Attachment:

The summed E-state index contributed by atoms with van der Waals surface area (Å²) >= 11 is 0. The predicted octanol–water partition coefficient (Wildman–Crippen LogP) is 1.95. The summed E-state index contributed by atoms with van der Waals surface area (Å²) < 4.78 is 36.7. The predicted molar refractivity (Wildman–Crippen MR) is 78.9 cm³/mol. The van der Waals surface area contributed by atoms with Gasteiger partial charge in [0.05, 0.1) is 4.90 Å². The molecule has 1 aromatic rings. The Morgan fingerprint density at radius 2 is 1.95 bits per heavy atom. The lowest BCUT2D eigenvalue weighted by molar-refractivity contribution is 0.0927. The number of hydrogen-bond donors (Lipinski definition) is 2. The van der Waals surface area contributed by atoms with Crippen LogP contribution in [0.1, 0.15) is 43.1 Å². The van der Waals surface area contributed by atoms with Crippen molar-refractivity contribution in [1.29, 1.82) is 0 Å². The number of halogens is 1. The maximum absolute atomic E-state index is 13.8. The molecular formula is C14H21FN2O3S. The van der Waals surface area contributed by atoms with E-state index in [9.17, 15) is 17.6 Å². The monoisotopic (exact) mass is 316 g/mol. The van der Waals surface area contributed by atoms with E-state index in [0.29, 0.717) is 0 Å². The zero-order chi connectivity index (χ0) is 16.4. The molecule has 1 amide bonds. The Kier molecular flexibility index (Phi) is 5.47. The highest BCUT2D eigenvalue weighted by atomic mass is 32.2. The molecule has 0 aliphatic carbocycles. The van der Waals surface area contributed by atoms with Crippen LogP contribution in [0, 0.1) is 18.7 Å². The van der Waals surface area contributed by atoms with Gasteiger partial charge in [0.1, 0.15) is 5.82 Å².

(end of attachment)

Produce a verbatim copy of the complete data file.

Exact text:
The summed E-state index contributed by atoms with van der Waals surface area (Å²) >= 11 is 0. The predicted octanol–water partition coefficient (Wildman–Crippen LogP) is 1.95. The summed E-state index contributed by atoms with van der Waals surface area (Å²) < 4.78 is 36.7. The predicted molar refractivity (Wildman–Crippen MR) is 78.9 cm³/mol. The van der Waals surface area contributed by atoms with Gasteiger partial charge in [0.05, 0.1) is 4.90 Å². The molecule has 1 aromatic rings. The Morgan fingerprint density at radius 2 is 1.95 bits per heavy atom. The lowest BCUT2D eigenvalue weighted by molar-refractivity contribution is 0.0927. The number of hydrogen-bond donors (Lipinski definition) is 2. The van der Waals surface area contributed by atoms with Crippen LogP contribution in [0.1, 0.15) is 43.1 Å². The van der Waals surface area contributed by atoms with Crippen molar-refractivity contribution in [1.29, 1.82) is 0 Å². The number of halogens is 1. The maximum absolute atomic E-state index is 13.8. The molecular formula is C14H21FN2O3S. The van der Waals surface area contributed by atoms with E-state index in [9.17, 15) is 17.6 Å². The monoisotopic (exact) mass is 316 g/mol. The van der Waals surface area contributed by atoms with E-state index in [0.29, 0.717) is 0 Å². The zero-order chi connectivity index (χ0) is 16.4. The molecule has 1 amide bonds. The Kier molecular flexibility index (Phi) is 5.47. The highest BCUT2D eigenvalue weighted by atomic mass is 32.2. The molecule has 0 aliphatic carbocycles. The van der Waals surface area contributed by atoms with Crippen LogP contribution in [0, 0.1) is 18.7 Å². The van der Waals surface area contributed by atoms with Gasteiger partial charge in [0.1, 0.15) is 5.82 Å².